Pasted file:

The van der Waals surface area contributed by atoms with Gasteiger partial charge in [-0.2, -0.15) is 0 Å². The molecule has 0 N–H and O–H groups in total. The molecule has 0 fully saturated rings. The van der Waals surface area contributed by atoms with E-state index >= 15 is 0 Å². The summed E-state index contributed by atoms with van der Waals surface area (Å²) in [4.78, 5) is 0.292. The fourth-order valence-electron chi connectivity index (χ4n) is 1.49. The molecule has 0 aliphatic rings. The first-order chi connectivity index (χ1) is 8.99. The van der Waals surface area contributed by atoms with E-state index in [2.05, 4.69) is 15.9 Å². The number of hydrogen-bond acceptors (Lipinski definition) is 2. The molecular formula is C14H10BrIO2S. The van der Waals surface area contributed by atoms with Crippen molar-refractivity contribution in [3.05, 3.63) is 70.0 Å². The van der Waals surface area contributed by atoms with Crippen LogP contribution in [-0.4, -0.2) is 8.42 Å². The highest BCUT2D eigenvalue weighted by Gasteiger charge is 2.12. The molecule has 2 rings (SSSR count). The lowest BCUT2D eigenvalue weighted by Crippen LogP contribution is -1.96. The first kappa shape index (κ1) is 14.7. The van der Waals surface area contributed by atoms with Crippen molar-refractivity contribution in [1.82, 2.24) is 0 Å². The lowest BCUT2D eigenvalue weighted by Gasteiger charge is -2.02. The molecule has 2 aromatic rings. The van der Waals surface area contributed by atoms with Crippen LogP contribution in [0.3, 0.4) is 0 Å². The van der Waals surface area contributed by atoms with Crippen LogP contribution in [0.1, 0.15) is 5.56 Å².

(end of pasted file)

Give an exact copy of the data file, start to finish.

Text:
The van der Waals surface area contributed by atoms with Gasteiger partial charge in [-0.2, -0.15) is 0 Å². The molecule has 0 N–H and O–H groups in total. The molecule has 0 fully saturated rings. The van der Waals surface area contributed by atoms with E-state index >= 15 is 0 Å². The summed E-state index contributed by atoms with van der Waals surface area (Å²) in [4.78, 5) is 0.292. The fourth-order valence-electron chi connectivity index (χ4n) is 1.49. The molecule has 0 aliphatic rings. The first-order chi connectivity index (χ1) is 8.99. The van der Waals surface area contributed by atoms with E-state index in [2.05, 4.69) is 15.9 Å². The number of hydrogen-bond acceptors (Lipinski definition) is 2. The molecular formula is C14H10BrIO2S. The van der Waals surface area contributed by atoms with Crippen molar-refractivity contribution in [3.05, 3.63) is 70.0 Å². The van der Waals surface area contributed by atoms with Crippen LogP contribution in [-0.4, -0.2) is 8.42 Å². The highest BCUT2D eigenvalue weighted by Gasteiger charge is 2.12. The molecule has 2 rings (SSSR count). The lowest BCUT2D eigenvalue weighted by Crippen LogP contribution is -1.96. The first kappa shape index (κ1) is 14.7. The van der Waals surface area contributed by atoms with Crippen molar-refractivity contribution in [1.82, 2.24) is 0 Å². The lowest BCUT2D eigenvalue weighted by Gasteiger charge is -2.02. The molecule has 2 aromatic rings. The van der Waals surface area contributed by atoms with Crippen LogP contribution in [0.3, 0.4) is 0 Å². The van der Waals surface area contributed by atoms with Crippen LogP contribution in [0.1, 0.15) is 5.56 Å².